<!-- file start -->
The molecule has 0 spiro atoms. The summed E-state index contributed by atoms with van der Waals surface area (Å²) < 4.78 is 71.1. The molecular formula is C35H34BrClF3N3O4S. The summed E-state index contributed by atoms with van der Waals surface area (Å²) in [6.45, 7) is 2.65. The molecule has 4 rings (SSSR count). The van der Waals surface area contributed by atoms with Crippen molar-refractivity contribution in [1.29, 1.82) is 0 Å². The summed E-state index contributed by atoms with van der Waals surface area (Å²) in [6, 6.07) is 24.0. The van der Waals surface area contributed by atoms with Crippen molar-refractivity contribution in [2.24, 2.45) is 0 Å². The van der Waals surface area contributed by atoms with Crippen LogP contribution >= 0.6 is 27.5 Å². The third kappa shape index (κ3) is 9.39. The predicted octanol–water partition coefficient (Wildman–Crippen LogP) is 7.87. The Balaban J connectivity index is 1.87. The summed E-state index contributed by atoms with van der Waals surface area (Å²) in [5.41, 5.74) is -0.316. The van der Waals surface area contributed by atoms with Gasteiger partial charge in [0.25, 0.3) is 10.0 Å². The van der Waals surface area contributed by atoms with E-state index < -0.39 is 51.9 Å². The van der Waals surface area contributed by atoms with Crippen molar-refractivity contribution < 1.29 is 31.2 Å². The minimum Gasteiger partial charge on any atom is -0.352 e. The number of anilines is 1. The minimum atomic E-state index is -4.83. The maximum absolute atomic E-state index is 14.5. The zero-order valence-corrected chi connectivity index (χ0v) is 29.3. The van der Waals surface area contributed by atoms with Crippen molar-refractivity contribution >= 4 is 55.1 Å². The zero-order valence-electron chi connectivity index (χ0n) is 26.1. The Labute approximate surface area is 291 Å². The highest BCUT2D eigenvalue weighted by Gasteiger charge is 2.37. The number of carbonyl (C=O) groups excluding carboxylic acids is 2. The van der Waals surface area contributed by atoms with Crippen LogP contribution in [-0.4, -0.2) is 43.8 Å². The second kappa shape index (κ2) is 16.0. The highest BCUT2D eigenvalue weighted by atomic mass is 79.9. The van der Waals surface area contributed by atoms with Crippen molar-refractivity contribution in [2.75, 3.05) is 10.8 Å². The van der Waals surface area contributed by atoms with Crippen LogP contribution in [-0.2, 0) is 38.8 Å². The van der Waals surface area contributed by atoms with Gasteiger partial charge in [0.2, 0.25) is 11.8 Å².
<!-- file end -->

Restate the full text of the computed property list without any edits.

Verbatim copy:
The molecule has 0 spiro atoms. The summed E-state index contributed by atoms with van der Waals surface area (Å²) < 4.78 is 71.1. The molecular formula is C35H34BrClF3N3O4S. The summed E-state index contributed by atoms with van der Waals surface area (Å²) in [6.45, 7) is 2.65. The molecule has 4 rings (SSSR count). The van der Waals surface area contributed by atoms with Crippen molar-refractivity contribution in [1.29, 1.82) is 0 Å². The summed E-state index contributed by atoms with van der Waals surface area (Å²) in [6, 6.07) is 24.0. The van der Waals surface area contributed by atoms with Crippen molar-refractivity contribution in [2.24, 2.45) is 0 Å². The van der Waals surface area contributed by atoms with Crippen LogP contribution >= 0.6 is 27.5 Å². The third kappa shape index (κ3) is 9.39. The predicted octanol–water partition coefficient (Wildman–Crippen LogP) is 7.87. The Balaban J connectivity index is 1.87. The summed E-state index contributed by atoms with van der Waals surface area (Å²) in [5.41, 5.74) is -0.316. The van der Waals surface area contributed by atoms with Gasteiger partial charge in [0.25, 0.3) is 10.0 Å². The van der Waals surface area contributed by atoms with E-state index < -0.39 is 51.9 Å². The van der Waals surface area contributed by atoms with Crippen molar-refractivity contribution < 1.29 is 31.2 Å². The minimum Gasteiger partial charge on any atom is -0.352 e. The number of anilines is 1. The minimum atomic E-state index is -4.83. The maximum absolute atomic E-state index is 14.5. The zero-order valence-corrected chi connectivity index (χ0v) is 29.3. The van der Waals surface area contributed by atoms with Crippen molar-refractivity contribution >= 4 is 55.1 Å². The zero-order valence-electron chi connectivity index (χ0n) is 26.1. The Labute approximate surface area is 291 Å². The highest BCUT2D eigenvalue weighted by Gasteiger charge is 2.37. The number of carbonyl (C=O) groups excluding carboxylic acids is 2. The van der Waals surface area contributed by atoms with Crippen LogP contribution in [-0.4, -0.2) is 43.8 Å². The second kappa shape index (κ2) is 16.0. The highest BCUT2D eigenvalue weighted by atomic mass is 79.9. The van der Waals surface area contributed by atoms with Crippen molar-refractivity contribution in [2.75, 3.05) is 10.8 Å². The van der Waals surface area contributed by atoms with Crippen LogP contribution in [-0.2, 0) is 38.8 Å². The van der Waals surface area contributed by atoms with Gasteiger partial charge in [0.2, 0.25) is 11.8 Å².